BMC: Porte is OK amid doubts in Oman

  • By Gregor Brown
  • Published Feb. 17, 2016
  • Updated Mar. 31, 2016 at 12:43 PM EDT
Despite two rough days at Tour of Oman, BMC says Richie Porte is on track for his season's big objectives. Photo: Tim De Waele |

QURIYAT, Oman (VN) — Richie Porte lost time and refused to speak with press for a second consecutive day in the Tour of Oman on Wednesday, but BMC Racing says that its new star is running on track for the Tour de France.

The Australian joined the American team over the winter after helping Bradley Wiggins and Chris Froome win the Tour de France three times during his four years with Sky. He should lead BMC in the Tour this July with Tejay van Garderen.

The season began well in Australia where Porte won the Willunga Hill stage in the Tour Down Under. In the Middle East, however, he lost time on both the opening day Tuesday and today. Both days, when asked, he would not speak with waiting press.

“There are no problems,” sport director Fabio Baldato told VeloNews. “Yesterday, he was already tired from his trip, so we decided not to push it into the red and use this race as a build-up for Paris-Nice. There is no need to worry for the Tour de France, and not even for Paris-Nice.”

Porte arrived from Melbourne for the race. He said at a pre-race press meeting that he would rather focus on the WorldTour-ranked Paris-Nice stage race in mid-March. When pushed for a comment today, he explained, “I’m doing what I said I was going to do.” He kept walking and refused to clarify what happened today.

Through the rocky desert lands south of Muscat, Oman’s capital, the red and black BMC train hit the front on the flats for Greg Van Avermaet, near 20 kilometers to race. At the same time, Porte slipped off the back of the group. Dimension Data came to the front, just ahead of the 2.8-kilometer closing climb, and put Edvald Boasson Hagen in place for the eventual victory. Stars Vincenzo Nibali (Astana) and Tom Dumoulin (Giant-Alpecin) were right behind the winner. Porte crossed the line more than three minutes later.

“It was useless for him to fight to stay up there,” Baldato added. “The plan was not to take risks.”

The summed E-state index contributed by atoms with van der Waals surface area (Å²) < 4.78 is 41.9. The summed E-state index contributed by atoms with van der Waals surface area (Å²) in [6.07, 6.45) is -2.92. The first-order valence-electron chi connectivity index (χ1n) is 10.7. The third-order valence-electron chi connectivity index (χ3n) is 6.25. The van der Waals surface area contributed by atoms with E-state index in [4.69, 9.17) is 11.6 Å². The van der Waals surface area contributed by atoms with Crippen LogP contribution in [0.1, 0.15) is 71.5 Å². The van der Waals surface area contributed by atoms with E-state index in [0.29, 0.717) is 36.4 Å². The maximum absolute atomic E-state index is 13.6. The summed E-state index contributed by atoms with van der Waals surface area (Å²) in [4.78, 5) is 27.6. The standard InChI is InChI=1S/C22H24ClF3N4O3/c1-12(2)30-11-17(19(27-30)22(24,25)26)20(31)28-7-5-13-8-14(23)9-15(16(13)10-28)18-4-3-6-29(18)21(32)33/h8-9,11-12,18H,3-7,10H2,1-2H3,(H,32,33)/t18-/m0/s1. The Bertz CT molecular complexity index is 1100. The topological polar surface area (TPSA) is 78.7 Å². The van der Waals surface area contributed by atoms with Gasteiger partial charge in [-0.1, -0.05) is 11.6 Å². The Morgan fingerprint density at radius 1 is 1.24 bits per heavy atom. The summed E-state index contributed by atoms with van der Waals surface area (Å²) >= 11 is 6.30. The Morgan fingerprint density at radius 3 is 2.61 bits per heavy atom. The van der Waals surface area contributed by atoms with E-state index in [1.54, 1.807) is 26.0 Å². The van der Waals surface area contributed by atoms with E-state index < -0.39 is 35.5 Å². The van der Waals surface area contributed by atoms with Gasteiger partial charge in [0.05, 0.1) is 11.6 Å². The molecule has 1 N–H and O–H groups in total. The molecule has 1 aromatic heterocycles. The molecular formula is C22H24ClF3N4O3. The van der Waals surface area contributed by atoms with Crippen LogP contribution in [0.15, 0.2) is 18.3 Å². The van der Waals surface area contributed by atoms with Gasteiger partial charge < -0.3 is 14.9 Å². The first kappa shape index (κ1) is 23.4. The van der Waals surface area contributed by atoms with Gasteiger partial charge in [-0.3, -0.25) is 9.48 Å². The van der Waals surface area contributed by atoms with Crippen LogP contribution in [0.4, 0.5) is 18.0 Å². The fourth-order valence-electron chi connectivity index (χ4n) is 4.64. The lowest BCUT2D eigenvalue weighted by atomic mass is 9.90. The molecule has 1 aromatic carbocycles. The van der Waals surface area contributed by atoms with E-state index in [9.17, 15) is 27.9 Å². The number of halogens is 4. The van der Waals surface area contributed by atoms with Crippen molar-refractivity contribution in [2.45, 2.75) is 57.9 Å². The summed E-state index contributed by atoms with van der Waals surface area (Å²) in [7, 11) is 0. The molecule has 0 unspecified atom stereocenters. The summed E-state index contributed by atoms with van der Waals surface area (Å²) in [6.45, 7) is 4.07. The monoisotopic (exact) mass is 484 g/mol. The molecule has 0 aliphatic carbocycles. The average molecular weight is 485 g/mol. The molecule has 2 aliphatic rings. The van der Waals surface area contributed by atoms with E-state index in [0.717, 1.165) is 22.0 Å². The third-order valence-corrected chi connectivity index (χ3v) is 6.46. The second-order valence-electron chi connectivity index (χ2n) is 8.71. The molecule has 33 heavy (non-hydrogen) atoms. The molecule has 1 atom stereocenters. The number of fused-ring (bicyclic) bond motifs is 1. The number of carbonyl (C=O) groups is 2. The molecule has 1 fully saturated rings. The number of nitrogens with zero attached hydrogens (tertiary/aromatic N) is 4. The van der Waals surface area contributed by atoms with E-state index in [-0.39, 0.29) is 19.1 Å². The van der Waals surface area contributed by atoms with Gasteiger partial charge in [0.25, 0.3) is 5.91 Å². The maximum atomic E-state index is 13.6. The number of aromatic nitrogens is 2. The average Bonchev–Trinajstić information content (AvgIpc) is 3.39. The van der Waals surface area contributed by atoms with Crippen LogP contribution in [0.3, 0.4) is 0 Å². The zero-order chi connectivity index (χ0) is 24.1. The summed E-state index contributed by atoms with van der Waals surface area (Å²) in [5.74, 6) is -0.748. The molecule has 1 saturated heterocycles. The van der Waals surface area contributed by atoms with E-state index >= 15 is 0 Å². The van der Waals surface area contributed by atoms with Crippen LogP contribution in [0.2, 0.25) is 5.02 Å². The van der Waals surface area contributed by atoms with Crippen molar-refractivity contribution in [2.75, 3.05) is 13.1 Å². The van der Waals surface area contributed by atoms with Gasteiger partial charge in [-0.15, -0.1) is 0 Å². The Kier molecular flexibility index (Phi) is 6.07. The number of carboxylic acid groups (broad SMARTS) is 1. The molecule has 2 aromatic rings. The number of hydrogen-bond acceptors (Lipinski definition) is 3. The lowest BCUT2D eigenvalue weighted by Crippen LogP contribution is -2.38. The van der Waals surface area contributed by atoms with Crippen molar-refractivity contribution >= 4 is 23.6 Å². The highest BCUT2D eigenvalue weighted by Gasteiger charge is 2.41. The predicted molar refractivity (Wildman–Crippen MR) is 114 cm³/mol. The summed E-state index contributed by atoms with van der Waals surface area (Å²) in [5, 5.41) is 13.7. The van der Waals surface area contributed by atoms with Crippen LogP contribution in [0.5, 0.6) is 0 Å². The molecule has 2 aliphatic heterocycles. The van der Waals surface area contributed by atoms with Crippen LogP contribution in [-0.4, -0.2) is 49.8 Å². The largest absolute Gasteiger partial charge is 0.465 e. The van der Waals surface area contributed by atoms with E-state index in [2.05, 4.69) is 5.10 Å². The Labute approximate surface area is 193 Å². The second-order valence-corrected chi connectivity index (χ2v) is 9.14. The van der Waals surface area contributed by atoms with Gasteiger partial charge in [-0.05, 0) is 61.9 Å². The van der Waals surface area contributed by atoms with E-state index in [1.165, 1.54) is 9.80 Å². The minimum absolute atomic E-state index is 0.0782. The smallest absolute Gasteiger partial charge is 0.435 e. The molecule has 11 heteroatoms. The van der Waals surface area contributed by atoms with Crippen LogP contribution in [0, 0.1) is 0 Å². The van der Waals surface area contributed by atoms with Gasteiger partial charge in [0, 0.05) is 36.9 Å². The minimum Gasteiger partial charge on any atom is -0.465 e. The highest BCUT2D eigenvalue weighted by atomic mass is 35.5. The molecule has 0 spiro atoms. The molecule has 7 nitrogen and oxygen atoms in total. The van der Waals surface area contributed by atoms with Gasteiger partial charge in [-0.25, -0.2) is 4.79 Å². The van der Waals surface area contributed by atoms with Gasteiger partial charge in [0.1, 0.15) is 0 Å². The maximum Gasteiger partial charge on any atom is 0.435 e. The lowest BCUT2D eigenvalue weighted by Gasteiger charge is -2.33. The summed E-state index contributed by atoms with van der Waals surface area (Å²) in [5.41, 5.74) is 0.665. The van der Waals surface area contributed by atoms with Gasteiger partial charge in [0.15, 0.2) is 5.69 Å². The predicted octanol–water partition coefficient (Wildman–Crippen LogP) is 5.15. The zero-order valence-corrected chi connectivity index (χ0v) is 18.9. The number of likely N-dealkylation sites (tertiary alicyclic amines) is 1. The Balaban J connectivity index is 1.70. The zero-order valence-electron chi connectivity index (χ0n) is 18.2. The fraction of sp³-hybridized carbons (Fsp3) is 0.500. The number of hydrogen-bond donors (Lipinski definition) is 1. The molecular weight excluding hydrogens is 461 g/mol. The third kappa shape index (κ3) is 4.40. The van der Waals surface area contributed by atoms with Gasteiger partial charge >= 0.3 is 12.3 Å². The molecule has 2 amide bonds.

Instead of erasing doubts, Porte’s press blockade created even more questions. The star Australian cyclist soloed up Willunga Hill to victory January 23 and placed second overall in his home tour. So, some followers had expected that he would ride similarly in the Persian Gulf.

“Certainly, though, he rode well in the Tour Down Under,” 2014 Tour de France winner Vincenzo Nibali told VeloNews. “Maybe we expected something more here, but we shouldn’t forget his talent. So, we might just need to give him some time. Maybe he’s not feeling good or there’s some problem, it happens. Last year, I was more or less the same in this period. I wasn’t very good. I tried to do something more, but you can’t when your body doesn’t respond.”

Nibali rebounded midway through the Tour de France in July to win at La Toussuire’s ski resort and place fourth overall. BMC Racing will hope for the same brilliance in Paris-Nice and of course in July, when their new star is expected to perform a double act with van Garderen.

FILED UNDER: News / Road TAGS: /

Gregor Brown

Gregor Brown

Bikes kept Gregor Brown out of trouble growing up in Oklahoma — BMX, freestyle and then watching Greg LeMond's Tour de France wins on CBS television's weekend highlights shows. The drama of the 1998 Tour, however, truly drew him into the fold. With a growing curiosity in European races and lifestyle, he followed his heart and established camp on Lake Como's shores in 2004. Brown has been following the Giro, the Tour and every major race in Europe since 2006. He will tell you it is about the "race within the race" – punching out the news and running to finish – but he loves a proper dinner, un piatto tipico ed un vino della zona.

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